A person taken into custody is supposed to be protected by the state, at least until given bail by the court or charges for which the detention order was given fail to stand. If state protection is considered to be a guarantee against disappearing of a person suspected to have been involved in violation of law, state then also have the responsibility of ensuring safety of that person. This responsibility is sacred to the extent that any violation might raise questions about the health of the state itself. We know what custody in Chile’s Pinochet regime or that of our short-lived serpentine kingdom of Khondoker Mushtaque Ahmed meant. We obviously do not expect humane treatment from the authorities under such regimes, where coming out of custody alive would mean something a miracle. Contrary to that, for countries that claim to be at the forefront of democracy and human rights, death in custody is anathema. More because it can taint the image of the country very badly.
Pinochets are long dead; so are Idi Amins and Khondokers; so are their disciples and admirers. But the practice they implemented refuse to die. Moreover, new dictators pop up here and there every now and then as if to proclaim that the life of people living under their supervision is not that precious as we have been taught. And we take a back seat as we try to appease these new bosses. So, the practice goes on.
It is not only in the remote backyards of global power politics that death in custody is still thriving. Sometimes even in the advanced world too, people are dying in places where they are supposed to be protected. A latest such incident in Japan is tainting country’s image as a champion of democracy and human rights in Asian continent.
33-year-old Wisma Sandamali came to Japan back in 2017 from her home country Sri Lanka with the dream of escaping the trap of poverty. This is a common dream that most of those getting admission to Japan’s hundreds of language schools nurture deep in their heart. The dream also allows brokers and school management to skim the poor and destitute in countries where selling dream is increasingly becoming a big business. Sandamali, most likely, fell into the same trap.
Enrolment in language schools allows students to work for certain hours a week and majority finance their living and tuition expenses from what they earn from such part-time works. And they also continue nurturing the dream that after completing the language course they might end up in a regular job or pursue higher education in Japan. When neither of the two materializes, many tend to overstay their visa or apply for refugee status.
Sandamali realized her first dream of studying in Japan. Higher education in Japan is an expensive matter, unless one gets scholarship or receives financial support from other sources. Sandamali had none, and ran out of money to pay for her tuition. Only option left for her in such a tight situation was to overstay her student visa and continue doing odd jobs. She was doing exactly that until she was taken into custody by Japan’s immigration authorities in August 2020 for overstaying her visa and living in the country illegally.
Sandamali was placed at a detention facility operated by the Nagoya Regional Immigration Services Bureau and was waiting for the court verdict to come. There, at the detention centre, she fell ill sometime in mid-January. She was suffering from nausea, lost appetite and was fast losing weight. She lost 20 kilograms within a short period and had difficulty walking. She eventually submitted her application for provisional release, which was turned down and she died on March 6.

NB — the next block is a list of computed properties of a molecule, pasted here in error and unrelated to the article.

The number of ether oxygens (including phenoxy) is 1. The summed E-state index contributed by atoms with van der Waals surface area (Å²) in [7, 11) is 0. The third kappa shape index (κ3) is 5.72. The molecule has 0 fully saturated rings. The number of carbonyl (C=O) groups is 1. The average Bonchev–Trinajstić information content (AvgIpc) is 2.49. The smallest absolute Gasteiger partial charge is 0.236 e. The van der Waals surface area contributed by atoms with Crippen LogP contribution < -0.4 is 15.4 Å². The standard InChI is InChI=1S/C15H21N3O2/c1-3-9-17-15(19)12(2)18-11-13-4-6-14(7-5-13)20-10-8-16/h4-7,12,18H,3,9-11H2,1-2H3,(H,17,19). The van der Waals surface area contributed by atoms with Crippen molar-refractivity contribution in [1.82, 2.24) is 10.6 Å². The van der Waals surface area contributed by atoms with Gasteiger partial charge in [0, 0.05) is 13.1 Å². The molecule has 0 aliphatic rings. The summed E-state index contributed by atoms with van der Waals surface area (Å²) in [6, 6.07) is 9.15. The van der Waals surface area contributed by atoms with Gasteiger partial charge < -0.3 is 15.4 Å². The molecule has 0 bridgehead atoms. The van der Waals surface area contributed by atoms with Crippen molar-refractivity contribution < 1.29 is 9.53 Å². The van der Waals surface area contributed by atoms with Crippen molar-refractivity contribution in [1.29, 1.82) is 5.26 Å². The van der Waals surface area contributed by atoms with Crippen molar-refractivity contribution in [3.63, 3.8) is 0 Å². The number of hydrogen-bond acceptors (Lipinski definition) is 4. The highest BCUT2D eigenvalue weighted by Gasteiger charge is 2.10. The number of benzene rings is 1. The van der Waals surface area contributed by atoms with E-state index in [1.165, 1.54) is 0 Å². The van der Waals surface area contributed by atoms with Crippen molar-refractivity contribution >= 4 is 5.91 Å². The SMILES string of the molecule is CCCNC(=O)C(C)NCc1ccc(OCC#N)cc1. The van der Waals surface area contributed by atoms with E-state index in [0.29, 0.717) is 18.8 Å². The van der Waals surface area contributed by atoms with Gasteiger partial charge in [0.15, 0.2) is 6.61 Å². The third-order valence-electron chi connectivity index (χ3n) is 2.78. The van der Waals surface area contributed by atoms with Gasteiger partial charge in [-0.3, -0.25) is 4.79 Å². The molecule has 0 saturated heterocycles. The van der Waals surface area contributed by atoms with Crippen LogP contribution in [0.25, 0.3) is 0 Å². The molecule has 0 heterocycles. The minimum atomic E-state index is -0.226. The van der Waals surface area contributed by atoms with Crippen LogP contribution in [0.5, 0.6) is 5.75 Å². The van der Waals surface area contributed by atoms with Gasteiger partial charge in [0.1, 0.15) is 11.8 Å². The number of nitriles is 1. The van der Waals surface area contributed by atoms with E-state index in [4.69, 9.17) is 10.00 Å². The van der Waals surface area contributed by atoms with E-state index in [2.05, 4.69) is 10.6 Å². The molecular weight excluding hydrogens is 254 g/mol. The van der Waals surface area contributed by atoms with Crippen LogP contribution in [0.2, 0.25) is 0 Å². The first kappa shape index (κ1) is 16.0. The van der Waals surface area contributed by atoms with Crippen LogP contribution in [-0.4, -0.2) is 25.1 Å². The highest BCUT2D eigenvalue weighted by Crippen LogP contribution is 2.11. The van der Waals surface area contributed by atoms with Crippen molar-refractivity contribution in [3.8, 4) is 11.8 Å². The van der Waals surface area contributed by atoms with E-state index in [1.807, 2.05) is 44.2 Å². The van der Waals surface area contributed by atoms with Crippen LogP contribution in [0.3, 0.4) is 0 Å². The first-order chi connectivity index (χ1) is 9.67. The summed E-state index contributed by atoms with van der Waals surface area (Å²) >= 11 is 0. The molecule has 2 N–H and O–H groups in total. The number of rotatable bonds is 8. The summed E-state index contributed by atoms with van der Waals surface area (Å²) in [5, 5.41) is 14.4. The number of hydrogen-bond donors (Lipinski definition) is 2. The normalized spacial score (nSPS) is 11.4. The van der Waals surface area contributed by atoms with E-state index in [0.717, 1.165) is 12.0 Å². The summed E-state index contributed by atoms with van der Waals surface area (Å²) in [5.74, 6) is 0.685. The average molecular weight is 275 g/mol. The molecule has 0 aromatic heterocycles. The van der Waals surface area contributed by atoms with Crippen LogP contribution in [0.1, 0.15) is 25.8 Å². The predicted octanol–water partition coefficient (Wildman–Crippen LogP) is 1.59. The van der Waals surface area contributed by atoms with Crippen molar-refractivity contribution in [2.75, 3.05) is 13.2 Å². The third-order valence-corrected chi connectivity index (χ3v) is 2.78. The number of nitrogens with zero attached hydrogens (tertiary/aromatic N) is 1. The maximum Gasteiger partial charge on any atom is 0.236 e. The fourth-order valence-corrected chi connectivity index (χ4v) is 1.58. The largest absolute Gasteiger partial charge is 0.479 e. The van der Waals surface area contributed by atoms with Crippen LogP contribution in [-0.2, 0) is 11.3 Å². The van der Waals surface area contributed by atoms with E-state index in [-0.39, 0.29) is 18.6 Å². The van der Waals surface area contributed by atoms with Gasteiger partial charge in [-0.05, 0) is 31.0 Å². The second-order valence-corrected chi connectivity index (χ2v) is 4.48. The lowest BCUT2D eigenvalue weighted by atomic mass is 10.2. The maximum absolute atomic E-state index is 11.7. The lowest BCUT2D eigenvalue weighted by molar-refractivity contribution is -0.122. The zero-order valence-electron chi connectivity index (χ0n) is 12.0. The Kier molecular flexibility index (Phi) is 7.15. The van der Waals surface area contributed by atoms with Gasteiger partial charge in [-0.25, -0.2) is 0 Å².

Sandamali’s death in custody has once again raised the issue of treatment of foreigners in detention facilities run by Japan’s immigration authorities. Her family is demanding the release of video footage to know exactly what really happened at Nagoya detention centre and why Sandamali was not given proper medical treatment despite showing symptoms of serious illness. Her two younger sisters are now visiting Japan with the hope of getting to know the details of Sandamali’s final days.
Meanwhile, after the news of her suffering and death at the detention centre was publicized, opposition parties at the Japanese Diet also demanded that the government release the video, at least for the sake of transparency, and threatened to derail a move by the ruling coalition to pass a controversial immigration bill that would revise rules for the expulsion of foreign nationals found guilty of violating the immigration law. The bill also proposed further tightening of existing loopholes in the deportation process for visa overstayers. Facing the strong opposition, the ruling coalition eventually decided to forgo holding a vote on the bill. Sandamali’s death in custody at least could prevent the passage of a bill that might have made life of visa overstayers in Japan much more difficult.
Sandamali was not the only person to die at the Japanese immigration custody. Japan’s leading national daily Asahi Shimbun in a recent report revealed that at least 21 people have died in immigration detention in Japan since 1997. The figure includes five who committed suicides while remaining under custody. The appealing treatment of detainees is at least partly to be blamed for most of those deaths. No wonder Asahi report concluded that in Japan there must have been a human rights void that has been remaining untouched and needs to be addressed urgently.
(Tokyo, June 2, 2021)